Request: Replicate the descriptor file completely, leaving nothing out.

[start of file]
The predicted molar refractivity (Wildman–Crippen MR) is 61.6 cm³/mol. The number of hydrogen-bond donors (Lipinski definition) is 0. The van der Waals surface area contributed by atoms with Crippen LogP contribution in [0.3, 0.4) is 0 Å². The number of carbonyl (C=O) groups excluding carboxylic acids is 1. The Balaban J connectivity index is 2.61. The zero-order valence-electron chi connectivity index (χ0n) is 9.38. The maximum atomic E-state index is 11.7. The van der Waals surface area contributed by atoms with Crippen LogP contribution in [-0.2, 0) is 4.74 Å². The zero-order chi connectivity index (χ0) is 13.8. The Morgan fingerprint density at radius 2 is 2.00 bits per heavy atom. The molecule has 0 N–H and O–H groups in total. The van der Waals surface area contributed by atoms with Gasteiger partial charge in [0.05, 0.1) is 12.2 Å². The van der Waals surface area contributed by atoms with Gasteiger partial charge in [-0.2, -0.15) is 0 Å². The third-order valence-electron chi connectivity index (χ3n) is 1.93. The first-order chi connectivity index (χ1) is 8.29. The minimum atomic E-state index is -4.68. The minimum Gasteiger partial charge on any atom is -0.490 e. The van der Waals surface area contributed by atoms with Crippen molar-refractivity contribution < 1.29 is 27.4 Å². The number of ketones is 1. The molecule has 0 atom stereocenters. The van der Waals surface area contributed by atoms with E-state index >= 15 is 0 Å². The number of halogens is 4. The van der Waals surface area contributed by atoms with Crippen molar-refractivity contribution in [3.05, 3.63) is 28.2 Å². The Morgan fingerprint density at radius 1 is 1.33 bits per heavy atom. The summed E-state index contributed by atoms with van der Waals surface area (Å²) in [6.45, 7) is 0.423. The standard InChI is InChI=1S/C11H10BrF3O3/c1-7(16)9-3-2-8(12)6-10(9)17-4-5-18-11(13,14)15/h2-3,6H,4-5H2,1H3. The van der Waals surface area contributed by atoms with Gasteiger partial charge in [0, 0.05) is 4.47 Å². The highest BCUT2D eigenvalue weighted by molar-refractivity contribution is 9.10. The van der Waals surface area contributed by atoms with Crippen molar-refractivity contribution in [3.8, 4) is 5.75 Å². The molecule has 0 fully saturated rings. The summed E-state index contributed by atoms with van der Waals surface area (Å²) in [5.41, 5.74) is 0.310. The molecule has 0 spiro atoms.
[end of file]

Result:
The predicted molar refractivity (Wildman–Crippen MR) is 61.6 cm³/mol. The number of hydrogen-bond donors (Lipinski definition) is 0. The van der Waals surface area contributed by atoms with Crippen LogP contribution in [0.3, 0.4) is 0 Å². The number of carbonyl (C=O) groups excluding carboxylic acids is 1. The Balaban J connectivity index is 2.61. The zero-order valence-electron chi connectivity index (χ0n) is 9.38. The maximum atomic E-state index is 11.7. The van der Waals surface area contributed by atoms with Crippen LogP contribution in [-0.2, 0) is 4.74 Å². The zero-order chi connectivity index (χ0) is 13.8. The Morgan fingerprint density at radius 2 is 2.00 bits per heavy atom. The molecule has 0 N–H and O–H groups in total. The van der Waals surface area contributed by atoms with Gasteiger partial charge in [0.05, 0.1) is 12.2 Å². The van der Waals surface area contributed by atoms with Gasteiger partial charge in [-0.2, -0.15) is 0 Å². The third-order valence-electron chi connectivity index (χ3n) is 1.93. The first-order chi connectivity index (χ1) is 8.29. The minimum atomic E-state index is -4.68. The minimum Gasteiger partial charge on any atom is -0.490 e. The van der Waals surface area contributed by atoms with Crippen molar-refractivity contribution < 1.29 is 27.4 Å². The number of ketones is 1. The molecule has 0 atom stereocenters. The van der Waals surface area contributed by atoms with E-state index >= 15 is 0 Å². The number of halogens is 4. The van der Waals surface area contributed by atoms with Crippen molar-refractivity contribution in [3.05, 3.63) is 28.2 Å². The Morgan fingerprint density at radius 1 is 1.33 bits per heavy atom. The summed E-state index contributed by atoms with van der Waals surface area (Å²) in [6.45, 7) is 0.423. The standard InChI is InChI=1S/C11H10BrF3O3/c1-7(16)9-3-2-8(12)6-10(9)17-4-5-18-11(13,14)15/h2-3,6H,4-5H2,1H3. The van der Waals surface area contributed by atoms with Gasteiger partial charge in [0, 0.05) is 4.47 Å². The highest BCUT2D eigenvalue weighted by molar-refractivity contribution is 9.10. The van der Waals surface area contributed by atoms with Crippen molar-refractivity contribution in [3.8, 4) is 5.75 Å². The molecule has 0 fully saturated rings. The summed E-state index contributed by atoms with van der Waals surface area (Å²) in [5.41, 5.74) is 0.310. The molecule has 0 spiro atoms.